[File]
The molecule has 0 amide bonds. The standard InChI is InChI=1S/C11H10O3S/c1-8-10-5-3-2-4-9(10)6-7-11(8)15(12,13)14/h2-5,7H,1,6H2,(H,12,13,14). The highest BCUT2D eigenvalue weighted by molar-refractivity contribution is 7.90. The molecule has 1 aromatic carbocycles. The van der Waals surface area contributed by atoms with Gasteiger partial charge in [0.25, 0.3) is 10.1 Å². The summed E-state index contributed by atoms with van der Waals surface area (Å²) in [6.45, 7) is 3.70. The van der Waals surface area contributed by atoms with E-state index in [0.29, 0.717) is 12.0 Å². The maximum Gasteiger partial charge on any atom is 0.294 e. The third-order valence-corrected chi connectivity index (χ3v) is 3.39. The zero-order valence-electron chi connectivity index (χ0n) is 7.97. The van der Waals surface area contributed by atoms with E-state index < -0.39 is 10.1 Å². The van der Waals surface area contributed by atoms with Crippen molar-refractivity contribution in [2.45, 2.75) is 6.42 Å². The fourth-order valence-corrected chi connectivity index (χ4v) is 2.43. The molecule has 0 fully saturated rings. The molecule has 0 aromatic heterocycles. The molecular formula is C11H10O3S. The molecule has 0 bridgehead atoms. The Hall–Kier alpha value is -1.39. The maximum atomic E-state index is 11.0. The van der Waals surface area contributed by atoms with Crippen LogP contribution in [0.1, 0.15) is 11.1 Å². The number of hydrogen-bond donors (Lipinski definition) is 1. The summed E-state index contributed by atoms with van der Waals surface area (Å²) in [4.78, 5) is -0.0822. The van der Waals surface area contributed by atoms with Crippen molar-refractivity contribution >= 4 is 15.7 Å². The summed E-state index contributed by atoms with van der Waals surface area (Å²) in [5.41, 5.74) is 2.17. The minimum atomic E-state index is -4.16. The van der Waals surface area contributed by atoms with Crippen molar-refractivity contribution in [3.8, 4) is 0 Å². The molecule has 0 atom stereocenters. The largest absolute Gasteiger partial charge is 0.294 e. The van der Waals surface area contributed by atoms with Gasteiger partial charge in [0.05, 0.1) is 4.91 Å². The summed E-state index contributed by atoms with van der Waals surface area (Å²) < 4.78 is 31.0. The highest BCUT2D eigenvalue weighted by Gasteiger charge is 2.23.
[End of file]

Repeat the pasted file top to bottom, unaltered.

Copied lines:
The molecule has 0 amide bonds. The standard InChI is InChI=1S/C11H10O3S/c1-8-10-5-3-2-4-9(10)6-7-11(8)15(12,13)14/h2-5,7H,1,6H2,(H,12,13,14). The highest BCUT2D eigenvalue weighted by molar-refractivity contribution is 7.90. The molecule has 1 aromatic carbocycles. The van der Waals surface area contributed by atoms with Gasteiger partial charge in [0.25, 0.3) is 10.1 Å². The summed E-state index contributed by atoms with van der Waals surface area (Å²) in [6.45, 7) is 3.70. The van der Waals surface area contributed by atoms with E-state index in [0.29, 0.717) is 12.0 Å². The maximum Gasteiger partial charge on any atom is 0.294 e. The third-order valence-corrected chi connectivity index (χ3v) is 3.39. The zero-order valence-electron chi connectivity index (χ0n) is 7.97. The van der Waals surface area contributed by atoms with E-state index < -0.39 is 10.1 Å². The van der Waals surface area contributed by atoms with Crippen molar-refractivity contribution in [2.45, 2.75) is 6.42 Å². The fourth-order valence-corrected chi connectivity index (χ4v) is 2.43. The molecule has 0 fully saturated rings. The molecule has 0 aromatic heterocycles. The molecular formula is C11H10O3S. The molecule has 0 bridgehead atoms. The Hall–Kier alpha value is -1.39. The maximum atomic E-state index is 11.0. The van der Waals surface area contributed by atoms with Crippen LogP contribution in [0.1, 0.15) is 11.1 Å². The number of hydrogen-bond donors (Lipinski definition) is 1. The summed E-state index contributed by atoms with van der Waals surface area (Å²) in [4.78, 5) is -0.0822. The van der Waals surface area contributed by atoms with Crippen molar-refractivity contribution >= 4 is 15.7 Å². The summed E-state index contributed by atoms with van der Waals surface area (Å²) in [5.41, 5.74) is 2.17. The minimum atomic E-state index is -4.16. The van der Waals surface area contributed by atoms with Crippen molar-refractivity contribution in [3.8, 4) is 0 Å². The molecule has 0 atom stereocenters. The largest absolute Gasteiger partial charge is 0.294 e. The van der Waals surface area contributed by atoms with Gasteiger partial charge in [0.05, 0.1) is 4.91 Å². The summed E-state index contributed by atoms with van der Waals surface area (Å²) < 4.78 is 31.0. The highest BCUT2D eigenvalue weighted by Gasteiger charge is 2.23.